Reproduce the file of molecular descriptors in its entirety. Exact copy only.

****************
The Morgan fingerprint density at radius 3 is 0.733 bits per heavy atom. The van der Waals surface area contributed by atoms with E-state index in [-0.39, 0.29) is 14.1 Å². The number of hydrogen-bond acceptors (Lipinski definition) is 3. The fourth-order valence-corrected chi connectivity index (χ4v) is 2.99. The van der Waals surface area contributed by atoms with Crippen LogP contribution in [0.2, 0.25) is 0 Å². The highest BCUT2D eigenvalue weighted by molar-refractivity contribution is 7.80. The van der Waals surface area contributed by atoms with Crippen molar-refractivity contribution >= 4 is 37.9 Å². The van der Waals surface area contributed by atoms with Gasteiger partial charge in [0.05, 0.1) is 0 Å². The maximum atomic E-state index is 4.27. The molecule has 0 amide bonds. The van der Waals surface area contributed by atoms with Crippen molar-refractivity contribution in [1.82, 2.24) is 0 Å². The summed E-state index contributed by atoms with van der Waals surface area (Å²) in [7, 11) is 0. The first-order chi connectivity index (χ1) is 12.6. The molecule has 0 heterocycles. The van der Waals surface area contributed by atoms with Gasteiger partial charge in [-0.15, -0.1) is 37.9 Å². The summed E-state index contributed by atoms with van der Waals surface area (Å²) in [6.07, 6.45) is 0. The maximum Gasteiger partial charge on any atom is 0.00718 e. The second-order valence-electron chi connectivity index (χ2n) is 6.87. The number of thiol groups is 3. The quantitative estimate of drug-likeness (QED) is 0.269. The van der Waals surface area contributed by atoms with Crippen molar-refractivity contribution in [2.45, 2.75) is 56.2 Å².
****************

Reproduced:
The Morgan fingerprint density at radius 3 is 0.733 bits per heavy atom. The van der Waals surface area contributed by atoms with E-state index in [-0.39, 0.29) is 14.1 Å². The number of hydrogen-bond acceptors (Lipinski definition) is 3. The fourth-order valence-corrected chi connectivity index (χ4v) is 2.99. The van der Waals surface area contributed by atoms with Crippen LogP contribution in [0.2, 0.25) is 0 Å². The highest BCUT2D eigenvalue weighted by molar-refractivity contribution is 7.80. The van der Waals surface area contributed by atoms with Crippen molar-refractivity contribution >= 4 is 37.9 Å². The van der Waals surface area contributed by atoms with Gasteiger partial charge in [0.05, 0.1) is 0 Å². The maximum atomic E-state index is 4.27. The molecule has 0 amide bonds. The van der Waals surface area contributed by atoms with Crippen molar-refractivity contribution in [1.82, 2.24) is 0 Å². The summed E-state index contributed by atoms with van der Waals surface area (Å²) in [7, 11) is 0. The first-order chi connectivity index (χ1) is 12.6. The molecule has 0 heterocycles. The van der Waals surface area contributed by atoms with Gasteiger partial charge in [-0.15, -0.1) is 37.9 Å². The summed E-state index contributed by atoms with van der Waals surface area (Å²) in [6.07, 6.45) is 0. The maximum Gasteiger partial charge on any atom is 0.00718 e. The second-order valence-electron chi connectivity index (χ2n) is 6.87. The number of thiol groups is 3. The quantitative estimate of drug-likeness (QED) is 0.269. The van der Waals surface area contributed by atoms with Crippen molar-refractivity contribution in [2.45, 2.75) is 56.2 Å².